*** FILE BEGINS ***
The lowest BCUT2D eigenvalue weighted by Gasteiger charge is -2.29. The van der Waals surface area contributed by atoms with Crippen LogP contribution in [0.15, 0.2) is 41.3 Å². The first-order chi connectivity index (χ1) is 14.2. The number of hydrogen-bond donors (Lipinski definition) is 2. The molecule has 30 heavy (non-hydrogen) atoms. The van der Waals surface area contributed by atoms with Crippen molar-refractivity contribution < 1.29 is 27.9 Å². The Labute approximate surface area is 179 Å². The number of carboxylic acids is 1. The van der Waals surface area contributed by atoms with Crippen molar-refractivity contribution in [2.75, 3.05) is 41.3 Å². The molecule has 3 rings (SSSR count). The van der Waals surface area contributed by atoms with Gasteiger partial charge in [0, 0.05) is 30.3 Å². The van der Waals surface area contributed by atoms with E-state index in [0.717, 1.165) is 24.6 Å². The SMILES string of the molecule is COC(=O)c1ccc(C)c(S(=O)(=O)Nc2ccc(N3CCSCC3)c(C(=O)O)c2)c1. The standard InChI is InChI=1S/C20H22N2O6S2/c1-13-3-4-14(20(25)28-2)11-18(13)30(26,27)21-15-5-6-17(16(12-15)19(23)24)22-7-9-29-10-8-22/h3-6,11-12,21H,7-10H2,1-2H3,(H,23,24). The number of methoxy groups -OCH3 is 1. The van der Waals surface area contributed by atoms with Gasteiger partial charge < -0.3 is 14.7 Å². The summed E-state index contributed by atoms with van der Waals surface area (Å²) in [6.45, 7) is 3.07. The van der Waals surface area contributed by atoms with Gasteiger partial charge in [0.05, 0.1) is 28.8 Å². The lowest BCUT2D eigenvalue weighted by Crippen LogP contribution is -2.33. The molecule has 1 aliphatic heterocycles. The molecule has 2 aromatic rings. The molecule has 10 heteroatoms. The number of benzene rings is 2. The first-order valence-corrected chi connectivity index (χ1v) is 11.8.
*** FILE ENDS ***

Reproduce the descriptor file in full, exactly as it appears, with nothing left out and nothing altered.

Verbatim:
The lowest BCUT2D eigenvalue weighted by Gasteiger charge is -2.29. The van der Waals surface area contributed by atoms with Crippen LogP contribution in [0.15, 0.2) is 41.3 Å². The first-order chi connectivity index (χ1) is 14.2. The number of hydrogen-bond donors (Lipinski definition) is 2. The molecule has 30 heavy (non-hydrogen) atoms. The van der Waals surface area contributed by atoms with Crippen molar-refractivity contribution < 1.29 is 27.9 Å². The Labute approximate surface area is 179 Å². The number of carboxylic acids is 1. The van der Waals surface area contributed by atoms with Crippen molar-refractivity contribution in [2.75, 3.05) is 41.3 Å². The molecule has 3 rings (SSSR count). The van der Waals surface area contributed by atoms with Gasteiger partial charge in [0, 0.05) is 30.3 Å². The van der Waals surface area contributed by atoms with E-state index in [0.717, 1.165) is 24.6 Å². The SMILES string of the molecule is COC(=O)c1ccc(C)c(S(=O)(=O)Nc2ccc(N3CCSCC3)c(C(=O)O)c2)c1. The standard InChI is InChI=1S/C20H22N2O6S2/c1-13-3-4-14(20(25)28-2)11-18(13)30(26,27)21-15-5-6-17(16(12-15)19(23)24)22-7-9-29-10-8-22/h3-6,11-12,21H,7-10H2,1-2H3,(H,23,24). The number of methoxy groups -OCH3 is 1. The van der Waals surface area contributed by atoms with Gasteiger partial charge < -0.3 is 14.7 Å². The summed E-state index contributed by atoms with van der Waals surface area (Å²) in [6.45, 7) is 3.07. The van der Waals surface area contributed by atoms with Gasteiger partial charge in [0.05, 0.1) is 28.8 Å². The lowest BCUT2D eigenvalue weighted by Crippen LogP contribution is -2.33. The molecule has 1 aliphatic heterocycles. The molecule has 2 aromatic rings. The molecule has 10 heteroatoms. The number of benzene rings is 2. The first-order valence-corrected chi connectivity index (χ1v) is 11.8.